Find Top Low Commission Companies | Pay A 1% Listing Commission | Negotiate Your Savings | Create An Easier Sale | Learn How To Go FSBO | Use A Limited-Service Approach | FAQs About How To Save On Realtor Fees
When you sell your home, you obviously want to keep as much money as possible after the sale. Thankfully, there are some great ways to save on realtor fees, which can make a huge dent in your earnings.
Read on to learn how you can save money on realtor fees — from negotiating a lower rate with your agent to working with a discount real estate company that makes the process of saving easy.
For example, Clever Real Estate’s free agent-matching service connects you full-service agents from brands like Keller Williams and Century 21. Clever pre-vets its partner agents AND pre-negotiates a lower 1% real estate commission (or a flat $3,000 for homes under $350,000).
You save big while getting support from full-service agents in your area.
How Do Realtor Fees Work?
Before you get started, you need to know how realtor commission fees typically work.
Realtor Fees 101
After a home sells, a percentage of the home’s sale price is split between the seller’s and buyer’s agents. This usually works out to a 6% fee that’s paid out of the seller’s proceeds.
We’ll use 6% throughout this post for ease, but note that average commission rates vary across the U.S. They could be a lot lower in your area!
|Listing Agent Fee||2.5-3%|
|Buyer's Agent Fee||2.5-3%|
Both agents involved in the transaction also split their commission with their real estate brokerage.
Before you start negotiating rates, know that many brokers have pre-arranged splits with their agents. Some even prohibit their agents from negotiating on commission at all.
1. Ask Your Realtor if They’re Open to Negotiating
Sometimes, the best way to save on realtor fees is also the most straightforward — just ask your realtor if there’s any room to negotiate their fee.
Your chances of saving are actually pretty good! A Zillow study found that less than a third of sellers tried negotiating their listing fees, but over half of those who did successfully lowered their rates.
If the agent can’t cut you a deal because of their brokerage arrangement, they’ll say so. If they can, well — that’s when the negotiating starts.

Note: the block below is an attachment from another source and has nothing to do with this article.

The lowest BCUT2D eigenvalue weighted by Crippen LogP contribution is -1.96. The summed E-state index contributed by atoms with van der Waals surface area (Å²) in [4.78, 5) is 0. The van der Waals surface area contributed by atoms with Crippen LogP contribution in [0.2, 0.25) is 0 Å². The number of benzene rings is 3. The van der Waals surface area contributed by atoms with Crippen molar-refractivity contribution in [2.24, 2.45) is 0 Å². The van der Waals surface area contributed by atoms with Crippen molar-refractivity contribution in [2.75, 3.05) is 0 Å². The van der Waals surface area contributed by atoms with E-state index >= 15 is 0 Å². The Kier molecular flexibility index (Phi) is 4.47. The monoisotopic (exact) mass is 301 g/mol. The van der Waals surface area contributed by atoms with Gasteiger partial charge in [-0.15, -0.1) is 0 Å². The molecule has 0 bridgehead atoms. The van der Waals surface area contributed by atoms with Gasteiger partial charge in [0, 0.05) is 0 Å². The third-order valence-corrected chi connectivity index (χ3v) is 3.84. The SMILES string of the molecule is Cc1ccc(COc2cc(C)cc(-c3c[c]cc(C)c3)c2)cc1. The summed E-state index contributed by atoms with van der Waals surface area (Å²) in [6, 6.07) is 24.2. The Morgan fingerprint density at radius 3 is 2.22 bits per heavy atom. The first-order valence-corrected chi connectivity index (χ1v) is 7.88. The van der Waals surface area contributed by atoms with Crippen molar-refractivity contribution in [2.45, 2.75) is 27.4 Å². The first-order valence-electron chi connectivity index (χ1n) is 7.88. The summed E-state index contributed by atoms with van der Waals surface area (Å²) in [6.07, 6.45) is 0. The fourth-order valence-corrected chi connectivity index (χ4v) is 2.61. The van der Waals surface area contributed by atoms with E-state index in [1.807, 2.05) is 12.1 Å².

2. Offer to Sell and Buy with the Same Agent
What does a real estate agent like more than one commission? Two!
If you’re open to buying your next house with your listing agent, tell them. When you buy with the same agent, they’ll be in the position to earn commission on your home sale, and then a second commission on your purchase.
The prospect of a double commission can give you more leverage to negotiate a lower rate on both.
3. Make Your Home Easier to Sell
A real estate commission effectively pays an agent for their time. If they secure a sale in a few days, it’s much more valuable for them than a sale that takes months to close. After all, a 2% commission on a two-week job beats 3% after three months.
If you intentionally make your home easier to sell, an agent may be more willing to offer a discount on your commission. How can you do that?
Enhance its curb appeal
Buyers make up their minds about a home within seconds. Make a great first impression with fresh paint and spruced-up landscaping.
In an older or hard-to-sell home? Consider a few larger improvements that can make your house more appealing to buyers, like new garage doors and updated siding.
Offer more flexibility
After-hours showings and pricing adjustments can be inconvenient — but they can also help your home sell a lot faster. Or, if you move out entirely (while keeping the home staged with furniture) it makes showings even easier for an agent.
Basically, let your agent know from the start that you’re willing to do whatever it takes to make your sale go quickly and smoothly.
4. Don’t Be Afraid to Shop Around
Always let potential agents know that you’re interviewing multiple realtors. They may be more willing to cut you a deal if they know your business is at stake or it could go to their competitors.
There are practical reasons to shop around, too.
As we mentioned, some brokerages prohibit agents from reducing their commission. You may have to interview several agents before you find one who’s even allowed — much less willing — to cut you a deal.
If finding and interviewing multiple agents sounds like a lot of work, Clever Real Estate can help.
Clever has already done the hard work of pre-vetting agents in your area. Its partner agents are full-service realtors who work at top brands like RE/MAX and Keller Williams. Clever pre-negotiates a low 1% commission (or a flat $3,000 for homes less than $350,000) with them.